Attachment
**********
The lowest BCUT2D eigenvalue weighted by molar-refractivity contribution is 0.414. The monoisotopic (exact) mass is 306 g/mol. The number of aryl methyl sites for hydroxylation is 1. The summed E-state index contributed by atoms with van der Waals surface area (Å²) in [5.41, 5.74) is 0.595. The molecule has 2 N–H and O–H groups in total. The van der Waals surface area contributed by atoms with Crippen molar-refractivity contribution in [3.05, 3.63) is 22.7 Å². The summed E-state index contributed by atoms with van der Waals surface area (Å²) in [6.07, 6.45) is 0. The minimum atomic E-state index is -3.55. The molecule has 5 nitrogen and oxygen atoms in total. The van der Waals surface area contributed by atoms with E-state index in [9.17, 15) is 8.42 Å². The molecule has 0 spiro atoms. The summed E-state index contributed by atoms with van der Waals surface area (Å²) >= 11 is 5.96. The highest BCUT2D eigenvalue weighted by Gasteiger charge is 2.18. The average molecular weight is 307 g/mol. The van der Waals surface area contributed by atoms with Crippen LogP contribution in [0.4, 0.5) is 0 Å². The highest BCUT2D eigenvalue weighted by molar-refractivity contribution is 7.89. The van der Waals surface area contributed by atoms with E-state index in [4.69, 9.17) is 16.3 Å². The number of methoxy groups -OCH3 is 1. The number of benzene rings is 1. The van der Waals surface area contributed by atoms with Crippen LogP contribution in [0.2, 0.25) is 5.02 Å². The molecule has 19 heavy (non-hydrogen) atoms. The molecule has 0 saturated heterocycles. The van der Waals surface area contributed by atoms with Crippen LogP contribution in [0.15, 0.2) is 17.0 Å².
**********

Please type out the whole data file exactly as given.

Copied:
The lowest BCUT2D eigenvalue weighted by molar-refractivity contribution is 0.414. The monoisotopic (exact) mass is 306 g/mol. The number of aryl methyl sites for hydroxylation is 1. The summed E-state index contributed by atoms with van der Waals surface area (Å²) in [5.41, 5.74) is 0.595. The molecule has 2 N–H and O–H groups in total. The van der Waals surface area contributed by atoms with Crippen molar-refractivity contribution in [3.05, 3.63) is 22.7 Å². The summed E-state index contributed by atoms with van der Waals surface area (Å²) in [6.07, 6.45) is 0. The minimum atomic E-state index is -3.55. The molecule has 5 nitrogen and oxygen atoms in total. The van der Waals surface area contributed by atoms with E-state index in [9.17, 15) is 8.42 Å². The molecule has 0 spiro atoms. The summed E-state index contributed by atoms with van der Waals surface area (Å²) >= 11 is 5.96. The highest BCUT2D eigenvalue weighted by Gasteiger charge is 2.18. The average molecular weight is 307 g/mol. The van der Waals surface area contributed by atoms with Crippen LogP contribution in [0.4, 0.5) is 0 Å². The highest BCUT2D eigenvalue weighted by molar-refractivity contribution is 7.89. The van der Waals surface area contributed by atoms with E-state index in [4.69, 9.17) is 16.3 Å². The number of methoxy groups -OCH3 is 1. The number of benzene rings is 1. The van der Waals surface area contributed by atoms with Crippen LogP contribution in [0.2, 0.25) is 5.02 Å². The molecule has 19 heavy (non-hydrogen) atoms. The molecule has 0 saturated heterocycles. The van der Waals surface area contributed by atoms with Crippen LogP contribution in [0.15, 0.2) is 17.0 Å².